While the Celtics took a major hit when it comes to overall talent, they are hoping new faces will breed greater chemistry and with that, as many or more wins as previous years.
Kemba Walker will replace Kyrie Irving (he signed with Brooklyn) in the starting lineup, but this team’s success can not fall upon the shoulders of Walker only.
Gordon Hayward has to return to the form he displayed prior to a gruesome ankle injury he suffered at the start of the 2017-2018 season.
Jayson Tatum has to live up to the hype that he will be an all-star this season or at a minimum, play at a level in which he’s at least in the conversation.
And while Enes Kanter will likely be the team’s starting center, the randomness of Boston’s big man rotation creates a sense of uncertainty about how they will perform.
But the difference-maker in all this has to be coach Brad Stevens. He didn’t handle the internal agendas and egos of his players as well as he needed to, which became one of the many factors contributing to the team’s struggles last season.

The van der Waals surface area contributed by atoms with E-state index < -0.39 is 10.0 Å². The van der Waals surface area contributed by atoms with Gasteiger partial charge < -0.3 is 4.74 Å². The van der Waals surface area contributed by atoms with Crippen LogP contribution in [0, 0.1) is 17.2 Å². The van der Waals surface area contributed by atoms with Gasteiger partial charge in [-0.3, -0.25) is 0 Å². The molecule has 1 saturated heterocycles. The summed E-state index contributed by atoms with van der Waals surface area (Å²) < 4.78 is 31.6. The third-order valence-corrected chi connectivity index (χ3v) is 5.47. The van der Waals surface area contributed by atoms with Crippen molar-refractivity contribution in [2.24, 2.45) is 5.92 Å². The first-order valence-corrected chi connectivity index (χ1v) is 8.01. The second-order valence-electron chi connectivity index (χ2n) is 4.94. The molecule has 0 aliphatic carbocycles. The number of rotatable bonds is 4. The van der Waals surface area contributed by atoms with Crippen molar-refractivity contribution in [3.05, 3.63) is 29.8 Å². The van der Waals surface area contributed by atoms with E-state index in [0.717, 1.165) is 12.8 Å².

The way this roster is constructed seems more in line with the kind of roster that Stevens seems to get the most out of.
Boston isn’t a strong contender to get to the Finals, but they will contend for a playoff berth and with a few breaks here or there, could be in contention to be in the mix for home-court advantage through at least the first round of the playoffs.
The hype train hasn’t been this high for the Nets since Jason Kidd was running the show. Adding Kyrie Irving and Kevin Durant via free agency can do that for any franchise, even with Durant’s debut as a Net likely next season following an ACL injury in the NBA Finals last spring against Toronto.
Without him, the Nets are still going to be a playoff-caliber team due to their depth around Irving that includes Spencer Dunwiddie, Caris LaVert, Joe Harris, Jarrett Allen as well as newcomers Taurean Prince and Wilson Chandler and of course, the F.O.K. (Friends Of Kevin Durant) of all F.O.K.’s in DeAndre Jordan.
While this is certainly not a throwaway year for the Nets, the foundation for their inevitable title run a year from now begins with what they can accomplish this season which at a minimum should include a return trip to the playoffs.